created at: 2013-10-10Israeli food is changing. According to food writer and celebrity chef Gil Hovav, his native country’s food “used to be a melting pot. Now it’s a zoo.”

Hovav traveled from Tel Aviv to Boston last weekend to participate in the second annual Let’s Talk About Food festival in Copley Square. There, he teamed up with Area Four’s Michael Leviton to teach festival-goers how to prepare shakshuka, a traditional Israeli dish that is far from the hummus that most people consider when they think of the country’s cuisine. As Leviton cooked, Hovav regaled the crowd with stories about Israel’s often misunderstood cuisine. People outside of the country may not realize it, but Israeli cuisine is much more than hummus and pita. (And even that is misunderstood—Havov laughed as he informed the crowd that in Israel, hummus is predominantly eaten for breakfast.)

This can also be said for Jewish food in general. Like Israel’s culinary scene, which Hovav said draws inspiration from everywhere around the southern Mediterranean, Jewish cuisine is influenced by rich history, other countries, and a new generation. And two Bostonians have set out to show people just how diverse Jewish cuisine is by throwing pop-up dinners that put modern spins on traditional Jewish dishes. In short: You may have grown up on these dishes, but this isn’t your Bubbe’s dinner party.

created at: 2013-10-10Over the summer, Jeff Gabel and Josh Lewin launched Kitchen Kibitz, a pop-up dining experience that was born from a shared passion and respect for Jewish food. Gabel formulated the idea but needed someone with proven cooking chops to help him carry out his vision. That’s where Lewin came in. As the executive chef at Beacon Hill Bistro, he’s known for his creative dishes, commitment to sustainability, and epic Passover menus. In August, the duo threw their first sold-out dinner party at Kitchen Inc. in Somerville, where they served a meal inspired by their Jewish upbringings that pulled from countries all over the globe, including Iraq (chicken tbeet), India (Indian-spiced noodle kugel), Iran (lentil kibbeh), Tel Aviv (Israeli couscous salad, recipe below), and the United States (Texas-style brisket).

For Lewin, this new venture is a chance to pay homage to the member of his family who taught him his way around the kitchen. “[My family] usually got together for Passover,” he said. “Grandma would do all of the cooking. There was always an argument about proper matzoh ball technique and how much horseradish to eat. I learned about brisket, and why it’s important to take your time cooking it. Although she couldn’t attend the [first] pop up, I view it as a visible tribute to her influence on my cooking.”

The team is in the process of planning their next event, which they hope to hold within the next month. Each dinner party will revolve around a different theme, but they’ll all feature global interpretations of Jewish cuisine and opportunities to interact with the team behind the dinner. Lewin says part of Kitchen Kibitz’s mission is to infuse each dinner with education about the traditions and personal history that shaped the meal. “That discussion really puts our guests right in the middle of the experience,” he said.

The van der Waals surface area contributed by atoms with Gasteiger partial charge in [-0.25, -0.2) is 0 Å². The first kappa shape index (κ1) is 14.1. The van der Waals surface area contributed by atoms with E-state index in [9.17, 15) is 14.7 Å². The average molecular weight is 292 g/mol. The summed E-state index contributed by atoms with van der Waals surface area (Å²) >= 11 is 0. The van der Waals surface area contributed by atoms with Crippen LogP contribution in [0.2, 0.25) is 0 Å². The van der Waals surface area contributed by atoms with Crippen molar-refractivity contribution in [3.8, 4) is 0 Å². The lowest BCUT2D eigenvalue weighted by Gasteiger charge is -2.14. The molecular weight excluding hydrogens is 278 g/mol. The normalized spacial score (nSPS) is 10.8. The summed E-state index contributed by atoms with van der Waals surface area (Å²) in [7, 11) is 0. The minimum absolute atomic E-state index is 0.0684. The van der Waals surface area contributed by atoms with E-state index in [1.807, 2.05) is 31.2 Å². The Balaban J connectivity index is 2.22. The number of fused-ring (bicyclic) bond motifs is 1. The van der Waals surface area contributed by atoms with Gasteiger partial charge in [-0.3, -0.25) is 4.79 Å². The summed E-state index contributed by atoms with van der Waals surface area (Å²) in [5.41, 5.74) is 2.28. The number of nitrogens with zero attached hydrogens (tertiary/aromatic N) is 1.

And with the way Jewish cuisine keeps changing, there will always be more to talk about.

Israeli Couscous with Persian Flavors

From chef Josh Lewin: “This couscous is treated like risotto by first flavoring the base of onions, and then slowly simmering the pasta with repeated additions of broth until it is just finished. The dish celebrates traditional Persian flavors of sumac (sumaq), dried lime (limu omani), barberry (zereshk), and olive (zeitoun). It is served cold, tossed with your favorite vinaigrette for an easy meal accompaniment.”

You can find sumac, dried lime, and barberry at specialty spice stores, including Christina’s Spice and Specialty Foods in Cambridge.

Serves 6 to 8

2 cups Israeli (pearl) couscous
2 tablespoons ground sumac
2 dried limes, crushed
1 tablespoon kosher salt
¼ teaspoon black pepper
1 cup diced onion
4 cups vegetable broth, at a simmer
1 cup dried barberry
1 cup pitted, chopped olives
4 cups vegetable broth, at a simmer
½ cup vinaigrette

1. In a heavy-bottomed pot over medium-low heat, sweat (cook gently until soft, without browning) the onion, oil, salt, pepper, sumac, and dried lime. Cook for 5-7 minutes until the onion is completely soft, checking to make sure onions are not browning. If they are, slightly reduce heat.

2. Add couscous to the pot and cook gently over medium heat, stirring regularly for 3 minutes.

3. Add broth to just cover the pasta and bring to a simmer. Cook until the pot is nearly dry before adding another equal amount of broth. Continue this process of adding broth in increments until the pasta is nearly cooked.

4. With the final addition of broth, add the barberry and cook until pot is nearly dry.

5. Remove from the heat and allow to cool.

6. When cool, toss the pasta with olives and vinaigrette, carefully rubbing each grain through your fingers to make sure it is not sticking. Season with salt and pepper and serve.

*Photos provided by Michele Martin

This post has been contributed by a third party. The opinions, facts and any media content are presented solely by the author, and JewishBoston assumes no responsibility for them. Want to add your voice to the conversation? Publish your own post here.